The day kicked off with the usual networking in A&O’s conference suite. We were welcomed by Claire Wright, the firms’ Graduate Recruitment Partner who advises clients such as Amazon. Claire gave an

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Outside the A&O London HQ

insightful talk about who A&O are, what sets the firm aside from other magic circle firms, what types of clients they advise and the types of trainees they are looking for.

 

After a short break, we were introduced to Talent & Development Specialist, Madeleine Spence, who gave an enlightening networking skills session focusing on issues such as: the right handshake; use of body language; growing and nurturing your professional network. This was particularly useful as a second year law student with the view of attending future networking events.

Shortly after the skills session, we were introduced to trainees from Banking, Corporate, Tax and International Capital Markets (ICM) to name. I had the opportunity to speak to A&O trainees about their experiences as an aspiring commercial lawyer. From what I had gathered, the trainees really enjoy their work, the people they work with, and the quality of training they receive.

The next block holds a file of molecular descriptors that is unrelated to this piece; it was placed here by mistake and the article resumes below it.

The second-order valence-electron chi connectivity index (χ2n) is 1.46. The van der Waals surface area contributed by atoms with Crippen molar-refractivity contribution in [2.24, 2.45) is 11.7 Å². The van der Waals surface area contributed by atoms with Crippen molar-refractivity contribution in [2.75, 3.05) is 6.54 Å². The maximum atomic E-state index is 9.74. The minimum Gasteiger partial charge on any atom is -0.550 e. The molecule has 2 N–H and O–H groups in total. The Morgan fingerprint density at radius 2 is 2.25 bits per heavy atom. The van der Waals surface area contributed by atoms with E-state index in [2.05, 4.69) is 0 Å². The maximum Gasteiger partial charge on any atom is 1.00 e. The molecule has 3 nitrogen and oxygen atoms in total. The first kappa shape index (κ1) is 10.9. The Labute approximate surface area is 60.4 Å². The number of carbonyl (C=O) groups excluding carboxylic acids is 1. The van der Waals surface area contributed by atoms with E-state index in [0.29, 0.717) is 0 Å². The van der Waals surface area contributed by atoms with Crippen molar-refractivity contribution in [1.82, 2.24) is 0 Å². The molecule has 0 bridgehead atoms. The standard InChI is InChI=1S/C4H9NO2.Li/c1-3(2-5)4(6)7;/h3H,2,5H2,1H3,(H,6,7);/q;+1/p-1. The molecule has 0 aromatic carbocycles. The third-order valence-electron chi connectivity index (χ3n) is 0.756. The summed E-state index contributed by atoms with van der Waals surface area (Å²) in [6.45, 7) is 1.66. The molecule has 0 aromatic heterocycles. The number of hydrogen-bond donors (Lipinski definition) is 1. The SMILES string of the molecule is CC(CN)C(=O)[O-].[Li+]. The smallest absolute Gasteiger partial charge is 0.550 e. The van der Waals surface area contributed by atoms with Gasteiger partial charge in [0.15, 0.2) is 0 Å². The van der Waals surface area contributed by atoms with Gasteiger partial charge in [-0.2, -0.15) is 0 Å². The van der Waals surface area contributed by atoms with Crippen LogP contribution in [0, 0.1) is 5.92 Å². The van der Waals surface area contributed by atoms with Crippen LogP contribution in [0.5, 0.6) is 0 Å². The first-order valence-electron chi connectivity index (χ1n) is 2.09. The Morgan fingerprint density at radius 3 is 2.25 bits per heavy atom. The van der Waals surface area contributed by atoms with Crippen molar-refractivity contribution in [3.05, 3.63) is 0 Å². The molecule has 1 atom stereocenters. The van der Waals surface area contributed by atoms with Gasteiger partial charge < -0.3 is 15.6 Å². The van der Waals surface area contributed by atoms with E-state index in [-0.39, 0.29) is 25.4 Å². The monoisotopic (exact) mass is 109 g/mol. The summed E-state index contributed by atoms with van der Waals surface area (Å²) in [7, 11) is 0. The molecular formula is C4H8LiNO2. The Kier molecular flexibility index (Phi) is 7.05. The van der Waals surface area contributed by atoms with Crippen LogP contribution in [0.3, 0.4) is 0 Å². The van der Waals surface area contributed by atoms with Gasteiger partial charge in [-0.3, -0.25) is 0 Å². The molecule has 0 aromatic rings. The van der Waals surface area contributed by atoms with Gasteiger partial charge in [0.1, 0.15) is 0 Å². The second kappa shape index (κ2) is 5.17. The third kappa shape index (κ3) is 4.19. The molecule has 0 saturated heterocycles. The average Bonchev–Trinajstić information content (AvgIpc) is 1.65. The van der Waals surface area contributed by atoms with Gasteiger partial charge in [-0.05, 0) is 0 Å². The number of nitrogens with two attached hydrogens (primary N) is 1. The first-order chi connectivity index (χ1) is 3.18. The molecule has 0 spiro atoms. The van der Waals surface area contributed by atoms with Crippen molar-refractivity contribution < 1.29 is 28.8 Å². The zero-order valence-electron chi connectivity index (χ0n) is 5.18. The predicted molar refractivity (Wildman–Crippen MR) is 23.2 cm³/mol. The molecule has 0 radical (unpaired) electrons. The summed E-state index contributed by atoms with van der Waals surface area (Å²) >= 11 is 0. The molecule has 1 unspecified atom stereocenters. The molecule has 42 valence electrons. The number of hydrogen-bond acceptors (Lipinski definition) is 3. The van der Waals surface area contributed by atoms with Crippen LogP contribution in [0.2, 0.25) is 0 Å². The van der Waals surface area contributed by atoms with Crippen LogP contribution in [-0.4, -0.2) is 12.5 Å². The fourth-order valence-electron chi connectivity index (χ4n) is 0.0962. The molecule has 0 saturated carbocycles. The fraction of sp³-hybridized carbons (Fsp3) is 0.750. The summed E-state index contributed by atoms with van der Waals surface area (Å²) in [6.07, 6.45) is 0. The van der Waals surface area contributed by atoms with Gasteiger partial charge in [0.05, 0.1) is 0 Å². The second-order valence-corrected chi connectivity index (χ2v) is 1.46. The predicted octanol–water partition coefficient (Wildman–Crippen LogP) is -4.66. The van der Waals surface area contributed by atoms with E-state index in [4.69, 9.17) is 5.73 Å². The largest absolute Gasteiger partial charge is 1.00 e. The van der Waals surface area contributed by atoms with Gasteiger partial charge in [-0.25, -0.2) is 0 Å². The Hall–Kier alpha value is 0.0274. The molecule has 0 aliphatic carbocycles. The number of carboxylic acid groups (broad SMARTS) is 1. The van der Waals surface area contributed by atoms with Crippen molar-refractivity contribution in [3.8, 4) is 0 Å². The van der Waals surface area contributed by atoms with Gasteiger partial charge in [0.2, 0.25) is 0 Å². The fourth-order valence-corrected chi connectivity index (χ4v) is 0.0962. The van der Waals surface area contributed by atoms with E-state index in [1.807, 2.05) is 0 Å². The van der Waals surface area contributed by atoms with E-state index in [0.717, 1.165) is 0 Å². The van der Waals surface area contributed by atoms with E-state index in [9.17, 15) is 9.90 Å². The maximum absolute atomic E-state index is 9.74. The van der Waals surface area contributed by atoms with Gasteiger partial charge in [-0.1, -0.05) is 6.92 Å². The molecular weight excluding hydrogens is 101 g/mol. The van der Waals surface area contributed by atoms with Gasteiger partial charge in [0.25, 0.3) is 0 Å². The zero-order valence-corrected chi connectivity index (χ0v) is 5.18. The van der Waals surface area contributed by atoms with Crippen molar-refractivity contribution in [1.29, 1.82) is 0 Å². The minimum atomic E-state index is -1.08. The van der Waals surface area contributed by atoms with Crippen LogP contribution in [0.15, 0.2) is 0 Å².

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Program for the day

Although, if one thing can be improved; the firm needs to be more ‘open’ about the way in which partners make decisions. Whilst leaving no stone unturned, generally A&O is an exciting place to work, hard work follows and the trainees are duly rewarded.

 

After lunch, the trainees stayed at our tables to help us with the A&O ‘Business Game’, which looked at the anatomy of a deal. We had the opportunity to apply our commerciality and knowledge of the law to a hypothetical scenario whereby company A sought to take over company B. There were news bulletins, reports and various other artefacts which had to be considered in advising the company. Essentially, this was a due diligence operation which required a level-headed common sense

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More freebies!

approach. Despite this, it was a very intellectually stimulating and enjoyable experience for all of us in the team. I might also add, it was a brilliant opportunity to practice our skills for future assessment centres.